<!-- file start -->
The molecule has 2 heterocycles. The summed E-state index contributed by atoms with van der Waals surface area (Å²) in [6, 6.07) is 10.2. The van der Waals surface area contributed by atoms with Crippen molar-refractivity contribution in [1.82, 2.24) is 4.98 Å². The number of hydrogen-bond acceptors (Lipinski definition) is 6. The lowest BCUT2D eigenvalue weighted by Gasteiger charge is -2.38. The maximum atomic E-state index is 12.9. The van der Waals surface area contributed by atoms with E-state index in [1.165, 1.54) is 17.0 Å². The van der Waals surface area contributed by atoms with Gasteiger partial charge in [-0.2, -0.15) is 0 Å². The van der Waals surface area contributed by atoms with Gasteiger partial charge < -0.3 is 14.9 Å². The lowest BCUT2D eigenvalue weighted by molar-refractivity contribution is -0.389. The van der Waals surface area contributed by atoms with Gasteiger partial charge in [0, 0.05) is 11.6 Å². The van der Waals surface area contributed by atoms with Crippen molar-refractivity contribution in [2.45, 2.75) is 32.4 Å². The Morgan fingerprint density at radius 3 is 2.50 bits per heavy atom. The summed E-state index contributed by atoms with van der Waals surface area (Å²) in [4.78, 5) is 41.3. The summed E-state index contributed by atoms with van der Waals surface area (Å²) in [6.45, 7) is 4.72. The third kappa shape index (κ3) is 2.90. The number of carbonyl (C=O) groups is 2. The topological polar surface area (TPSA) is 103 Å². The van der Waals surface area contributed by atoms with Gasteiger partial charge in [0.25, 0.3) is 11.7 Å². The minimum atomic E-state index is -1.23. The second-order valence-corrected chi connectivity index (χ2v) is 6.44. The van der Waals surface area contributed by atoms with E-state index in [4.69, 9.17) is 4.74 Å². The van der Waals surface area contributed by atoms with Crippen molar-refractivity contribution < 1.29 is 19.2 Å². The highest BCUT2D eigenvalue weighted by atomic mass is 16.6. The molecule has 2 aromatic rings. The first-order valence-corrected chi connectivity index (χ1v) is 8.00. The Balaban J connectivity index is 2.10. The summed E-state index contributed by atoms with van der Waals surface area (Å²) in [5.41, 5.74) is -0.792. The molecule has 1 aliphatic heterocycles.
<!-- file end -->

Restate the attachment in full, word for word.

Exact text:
The molecule has 2 heterocycles. The summed E-state index contributed by atoms with van der Waals surface area (Å²) in [6, 6.07) is 10.2. The van der Waals surface area contributed by atoms with Crippen molar-refractivity contribution in [1.82, 2.24) is 4.98 Å². The number of hydrogen-bond acceptors (Lipinski definition) is 6. The lowest BCUT2D eigenvalue weighted by Gasteiger charge is -2.38. The maximum atomic E-state index is 12.9. The van der Waals surface area contributed by atoms with E-state index in [1.165, 1.54) is 17.0 Å². The van der Waals surface area contributed by atoms with Gasteiger partial charge in [-0.2, -0.15) is 0 Å². The van der Waals surface area contributed by atoms with Gasteiger partial charge < -0.3 is 14.9 Å². The lowest BCUT2D eigenvalue weighted by molar-refractivity contribution is -0.389. The van der Waals surface area contributed by atoms with Gasteiger partial charge in [0, 0.05) is 11.6 Å². The van der Waals surface area contributed by atoms with Crippen molar-refractivity contribution in [2.45, 2.75) is 32.4 Å². The Morgan fingerprint density at radius 3 is 2.50 bits per heavy atom. The summed E-state index contributed by atoms with van der Waals surface area (Å²) in [4.78, 5) is 41.3. The summed E-state index contributed by atoms with van der Waals surface area (Å²) in [6.45, 7) is 4.72. The third kappa shape index (κ3) is 2.90. The number of carbonyl (C=O) groups is 2. The topological polar surface area (TPSA) is 103 Å². The van der Waals surface area contributed by atoms with Gasteiger partial charge in [0.25, 0.3) is 11.7 Å². The minimum atomic E-state index is -1.23. The second-order valence-corrected chi connectivity index (χ2v) is 6.44. The van der Waals surface area contributed by atoms with E-state index in [4.69, 9.17) is 4.74 Å². The van der Waals surface area contributed by atoms with Crippen molar-refractivity contribution < 1.29 is 19.2 Å². The highest BCUT2D eigenvalue weighted by atomic mass is 16.6. The molecule has 2 aromatic rings. The first-order valence-corrected chi connectivity index (χ1v) is 8.00. The Balaban J connectivity index is 2.10. The summed E-state index contributed by atoms with van der Waals surface area (Å²) in [5.41, 5.74) is -0.792. The molecule has 1 aliphatic heterocycles.